Animal Advocacy

Making 2014 The Year of Advocacy For Animals

posted October 6th, 2014 by
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Year of Advocacy

By Ruth Steinberger

On a miserably cold night last winter, a plea for help came from a resident of a neighboring county. Tulsa temperatures were expected to dip below 5 degrees that night. The desperate caller described a donkey that had been tethered to a tree for over a week and was about to spend another night braying out loud in apparent and severe discomfort. 

I reached a frazzled sounding dispatcher who reluctantly reached a deputy for me. Thankfully, the deputy quickly got to the location, and according to anxious witnesses down the road, the donkey was immediately taken inside a barn. The owners obviously understood that the donkey was protected under the law, and a call history in the sheriff’s logs now flags that location in case of future calls.

Animal cruelty is a crime, and law enforcement agencies are the ones  who can step in to stop it. In his 2006 acceptance speech at the ASPCA Henry Bergh Award luncheon, former Chicago Police Officer Steve Brownstein noted that certain behaviors went from being treated as undesirable mischief to serious crimes in just a few decades due to public advocacy; he emphasized that animal cruelty was not one of the behaviors that was successfully challenged.

Brownstein pointed out that in 1960, intoxication was accepted as a “reason” for a fatal car crash, domestic violence was considered a private matter, child abuse was still two years away from being described for the first time in a mainstream medical publication, and animal cruelty was considered silliness.  

Drunk driving, domestic violence and child abuse were catapulted to the forefront by advocates who demanded the offenses be criminalized and that a public infrastructure become available to care for the victims. 

Animal cruelty still lags way behind other crimes in terms of response and prosecution; despite record levels of animal welfare awareness, many rural prosecutors have still never prosecuted a single cruelty case, dispatchers often do not know what to tell callers who are frantically trying to report cruelty, many cases that are reported are never investigated and organized animal cruelty, including dog fighting and the use of animals in pornography, are on the rise. 

Throughout much of the Midwest, there are no shelters available to house an animal if a sheriff’s office needs emergency placement for a cruelty victim. In fact, despite being a felony, an incident of animal cruelty or neglect that is reported, investigated and successfully prosecuted to the extent of the law is the exception, not the rule. 

Brownstein’s point was that animal cruelty continues to be treated differently and therefore, less effectively, than other crimes. The problem is not a lack of com-passion by officers, nor is it a lack of concern by the public; the problem is a quagmire of misinformation that inadvertently lets public agencies off the hook and leaves animals out in the cold.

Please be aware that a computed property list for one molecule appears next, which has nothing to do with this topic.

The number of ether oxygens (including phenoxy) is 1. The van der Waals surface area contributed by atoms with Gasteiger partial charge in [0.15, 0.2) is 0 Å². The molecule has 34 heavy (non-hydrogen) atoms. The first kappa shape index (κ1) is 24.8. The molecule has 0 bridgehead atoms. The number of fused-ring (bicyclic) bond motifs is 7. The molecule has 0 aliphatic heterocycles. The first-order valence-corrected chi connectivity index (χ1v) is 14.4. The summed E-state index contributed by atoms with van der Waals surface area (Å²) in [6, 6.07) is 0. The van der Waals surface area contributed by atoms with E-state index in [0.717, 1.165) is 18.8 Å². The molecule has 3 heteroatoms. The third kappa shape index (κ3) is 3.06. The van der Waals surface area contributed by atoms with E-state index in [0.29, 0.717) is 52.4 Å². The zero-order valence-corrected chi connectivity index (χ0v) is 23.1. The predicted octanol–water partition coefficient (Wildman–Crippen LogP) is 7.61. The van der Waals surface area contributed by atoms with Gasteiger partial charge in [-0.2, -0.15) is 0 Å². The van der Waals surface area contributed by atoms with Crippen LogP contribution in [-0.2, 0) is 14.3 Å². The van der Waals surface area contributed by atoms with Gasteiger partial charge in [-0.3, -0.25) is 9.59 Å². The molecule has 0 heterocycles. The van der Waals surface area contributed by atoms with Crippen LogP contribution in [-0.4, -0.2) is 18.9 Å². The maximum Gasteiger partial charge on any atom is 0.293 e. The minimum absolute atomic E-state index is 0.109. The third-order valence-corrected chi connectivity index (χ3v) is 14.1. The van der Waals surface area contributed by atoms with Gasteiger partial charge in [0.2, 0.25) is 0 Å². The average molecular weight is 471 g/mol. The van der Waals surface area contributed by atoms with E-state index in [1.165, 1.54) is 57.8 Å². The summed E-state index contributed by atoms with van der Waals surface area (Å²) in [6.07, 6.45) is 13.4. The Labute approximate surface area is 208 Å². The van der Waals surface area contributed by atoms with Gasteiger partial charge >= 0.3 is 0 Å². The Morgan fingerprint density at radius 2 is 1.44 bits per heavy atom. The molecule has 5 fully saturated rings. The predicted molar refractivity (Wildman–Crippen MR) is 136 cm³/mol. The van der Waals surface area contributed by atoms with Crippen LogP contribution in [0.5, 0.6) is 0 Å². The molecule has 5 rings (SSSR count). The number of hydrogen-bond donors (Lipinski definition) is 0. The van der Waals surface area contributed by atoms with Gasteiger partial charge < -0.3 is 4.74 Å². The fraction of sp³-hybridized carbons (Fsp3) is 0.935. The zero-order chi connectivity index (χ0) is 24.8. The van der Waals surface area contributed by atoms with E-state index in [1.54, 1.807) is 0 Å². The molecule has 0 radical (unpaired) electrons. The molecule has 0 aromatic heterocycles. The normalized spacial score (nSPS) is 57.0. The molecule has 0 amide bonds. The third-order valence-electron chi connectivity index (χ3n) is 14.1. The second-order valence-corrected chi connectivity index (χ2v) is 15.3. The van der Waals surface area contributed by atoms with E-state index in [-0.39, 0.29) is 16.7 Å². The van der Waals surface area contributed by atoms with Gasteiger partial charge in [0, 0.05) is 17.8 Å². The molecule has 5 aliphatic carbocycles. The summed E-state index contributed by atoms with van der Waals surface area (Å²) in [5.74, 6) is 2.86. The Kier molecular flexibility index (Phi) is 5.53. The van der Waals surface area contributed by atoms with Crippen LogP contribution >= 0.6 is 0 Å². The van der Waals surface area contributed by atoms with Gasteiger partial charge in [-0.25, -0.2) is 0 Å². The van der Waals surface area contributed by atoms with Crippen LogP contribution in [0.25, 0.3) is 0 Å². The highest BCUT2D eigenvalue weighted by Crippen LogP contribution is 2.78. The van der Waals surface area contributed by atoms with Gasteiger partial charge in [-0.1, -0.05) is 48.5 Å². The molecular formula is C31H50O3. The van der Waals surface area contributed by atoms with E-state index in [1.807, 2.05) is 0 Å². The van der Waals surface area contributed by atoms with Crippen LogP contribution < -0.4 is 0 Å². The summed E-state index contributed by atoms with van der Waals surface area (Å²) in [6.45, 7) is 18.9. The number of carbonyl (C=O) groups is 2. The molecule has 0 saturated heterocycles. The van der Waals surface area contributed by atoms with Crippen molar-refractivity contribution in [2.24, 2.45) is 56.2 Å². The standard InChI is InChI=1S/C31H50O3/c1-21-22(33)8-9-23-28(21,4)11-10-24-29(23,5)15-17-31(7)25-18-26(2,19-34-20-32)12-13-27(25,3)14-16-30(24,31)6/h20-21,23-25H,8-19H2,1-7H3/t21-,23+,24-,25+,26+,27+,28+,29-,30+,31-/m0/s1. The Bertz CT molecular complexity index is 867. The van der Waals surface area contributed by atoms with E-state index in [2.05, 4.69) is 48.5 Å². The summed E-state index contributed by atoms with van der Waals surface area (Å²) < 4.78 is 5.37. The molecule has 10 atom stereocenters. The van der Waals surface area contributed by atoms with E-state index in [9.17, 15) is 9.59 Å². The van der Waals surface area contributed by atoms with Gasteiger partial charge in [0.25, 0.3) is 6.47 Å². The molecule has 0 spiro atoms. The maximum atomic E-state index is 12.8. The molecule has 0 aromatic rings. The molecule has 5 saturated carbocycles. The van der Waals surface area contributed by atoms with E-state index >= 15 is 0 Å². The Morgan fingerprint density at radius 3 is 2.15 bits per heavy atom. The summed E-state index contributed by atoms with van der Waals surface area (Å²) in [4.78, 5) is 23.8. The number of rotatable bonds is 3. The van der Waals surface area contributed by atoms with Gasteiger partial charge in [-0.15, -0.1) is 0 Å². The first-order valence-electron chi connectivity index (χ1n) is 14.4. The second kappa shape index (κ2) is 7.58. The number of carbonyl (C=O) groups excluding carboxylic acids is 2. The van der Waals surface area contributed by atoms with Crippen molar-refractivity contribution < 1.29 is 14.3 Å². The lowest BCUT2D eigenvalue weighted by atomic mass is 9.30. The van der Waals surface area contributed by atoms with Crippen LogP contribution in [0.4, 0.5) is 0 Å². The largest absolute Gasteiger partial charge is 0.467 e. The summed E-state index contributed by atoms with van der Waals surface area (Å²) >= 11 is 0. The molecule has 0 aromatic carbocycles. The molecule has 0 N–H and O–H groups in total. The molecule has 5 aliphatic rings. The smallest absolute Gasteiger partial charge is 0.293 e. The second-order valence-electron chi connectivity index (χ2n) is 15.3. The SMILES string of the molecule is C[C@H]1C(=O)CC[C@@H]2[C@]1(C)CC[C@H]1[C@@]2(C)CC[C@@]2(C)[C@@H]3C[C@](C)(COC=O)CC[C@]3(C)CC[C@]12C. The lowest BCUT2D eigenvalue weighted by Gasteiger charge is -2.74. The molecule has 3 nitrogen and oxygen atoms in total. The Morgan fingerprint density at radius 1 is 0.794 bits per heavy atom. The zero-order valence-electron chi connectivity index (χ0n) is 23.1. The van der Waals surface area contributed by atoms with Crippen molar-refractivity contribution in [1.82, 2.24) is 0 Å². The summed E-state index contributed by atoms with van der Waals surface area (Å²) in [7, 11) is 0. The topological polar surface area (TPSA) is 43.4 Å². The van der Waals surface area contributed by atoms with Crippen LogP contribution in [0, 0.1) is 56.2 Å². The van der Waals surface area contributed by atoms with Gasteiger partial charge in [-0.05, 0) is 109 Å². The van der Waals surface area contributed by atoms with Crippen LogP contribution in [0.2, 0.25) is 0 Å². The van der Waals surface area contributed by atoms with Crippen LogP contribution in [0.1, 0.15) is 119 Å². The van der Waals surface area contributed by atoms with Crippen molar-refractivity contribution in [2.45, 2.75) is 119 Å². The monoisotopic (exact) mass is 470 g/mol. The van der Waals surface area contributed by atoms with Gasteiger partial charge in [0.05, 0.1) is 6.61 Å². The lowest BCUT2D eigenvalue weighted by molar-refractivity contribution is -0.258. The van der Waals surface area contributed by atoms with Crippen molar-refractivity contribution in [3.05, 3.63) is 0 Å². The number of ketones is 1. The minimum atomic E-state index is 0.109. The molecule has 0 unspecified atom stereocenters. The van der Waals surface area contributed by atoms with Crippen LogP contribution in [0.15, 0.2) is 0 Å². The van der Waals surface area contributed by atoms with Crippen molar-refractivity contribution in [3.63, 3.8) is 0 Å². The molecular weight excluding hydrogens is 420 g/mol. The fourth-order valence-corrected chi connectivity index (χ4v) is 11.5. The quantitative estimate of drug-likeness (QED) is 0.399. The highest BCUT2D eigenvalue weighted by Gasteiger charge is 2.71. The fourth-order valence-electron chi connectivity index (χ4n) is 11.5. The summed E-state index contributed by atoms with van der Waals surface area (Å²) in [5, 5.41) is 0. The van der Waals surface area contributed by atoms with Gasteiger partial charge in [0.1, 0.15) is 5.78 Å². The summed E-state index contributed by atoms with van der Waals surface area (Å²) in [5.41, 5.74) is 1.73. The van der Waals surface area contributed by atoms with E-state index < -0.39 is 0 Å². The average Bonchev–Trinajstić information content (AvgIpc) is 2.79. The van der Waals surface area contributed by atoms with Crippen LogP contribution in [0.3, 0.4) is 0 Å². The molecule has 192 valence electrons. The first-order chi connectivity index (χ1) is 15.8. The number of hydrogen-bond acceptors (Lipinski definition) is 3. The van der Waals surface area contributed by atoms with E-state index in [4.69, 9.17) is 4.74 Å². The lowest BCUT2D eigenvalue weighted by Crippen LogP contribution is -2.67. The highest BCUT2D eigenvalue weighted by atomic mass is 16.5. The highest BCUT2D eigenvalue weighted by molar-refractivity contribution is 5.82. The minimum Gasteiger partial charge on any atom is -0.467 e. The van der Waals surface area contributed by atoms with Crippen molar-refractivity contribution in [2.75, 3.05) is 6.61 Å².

A combination of understaffed law enforcement agencies and a seriously undereducated public leave animals suffering. Until public demand and emergency responders are all on the same page, it will remain that way. 

We do not donate to private anti-crime organizations and, in turn, expect them to investigate murders. We report crimes to the police, and we expect them to act. 

Animal cruelty became the purview of those who were socially opposed to it in the 1800s.  Today, despite enormous public concern for animals in distress, the diversion away from municipal agencies continues. 

Many people think they should report cruelty to a local humane society, a belief that is fostered by fundraising campaigns that promise to address cruelty by having viewers respond to pictures of injured pets by sending money across the nation.  

Convicted dog fighter Michael Vick was jailed due to federal laws that were successfully lobbied by national animal advocacy organizations not long before his arrest. However, while national lobbying efforts indeed strengthen federal animal protection laws, stopping cruelty within our own community is absolutely a local affair that is driven by residents with the power to elect someone good to office or throw someone bad out. 

Until local and state leaders view animal cruelty as a voters’ issue, the response to it will continue to be the luck of the draw.  Make a 2014 commitment to speak for the animals with your vote, your voice, your purchasing power and your presence at the courthouse during  a trial. 

Create a letter writing tree to send a flurry of postcards to officials and letters to editors. Develop a phone tree to support animal welfare legislation during the 2014 legislative session. Ten cards or letters may be 10 more than an official has ever received.

Present an animal-friendly force at a council meeting. Every single time a candidate asks for your vote, ask for his or her sense of urgency about enforcement of animal welfare laws. If they do not care about animal cruelty, they do not deserve your vote. Shop cruelty free, especially boycotting products from China and Korea, where dogs, cats and other animals are horrifically tortured before being killed to be eaten.         

Create a “red T-shirt” anti-cruelty brigade, a group of animal advocates who attend court hearings. The red T-shirts tell the courtroom you are there, that you support the prosecutor and care about what happens. 

By having a group of people who commit to being available, the responsibility doesn’t fall to the same few again and again. Follow the case all the way through; don’t have four or five red shirts at just the first hearing and then vanish. Empty benches tell the judge and prosecutor that we don’t care quite enough to stay on it. 

The presence of those who care absolutely makes a difference.  At the end of the case, publicly thank the agencies that worked hard to bring the case to court. As animal advocates, we are the family of the four-legged victim who was dragged behind a truck, ignited by gang members, starved in a cold garage or hoarded like trash. We are the family of the victim.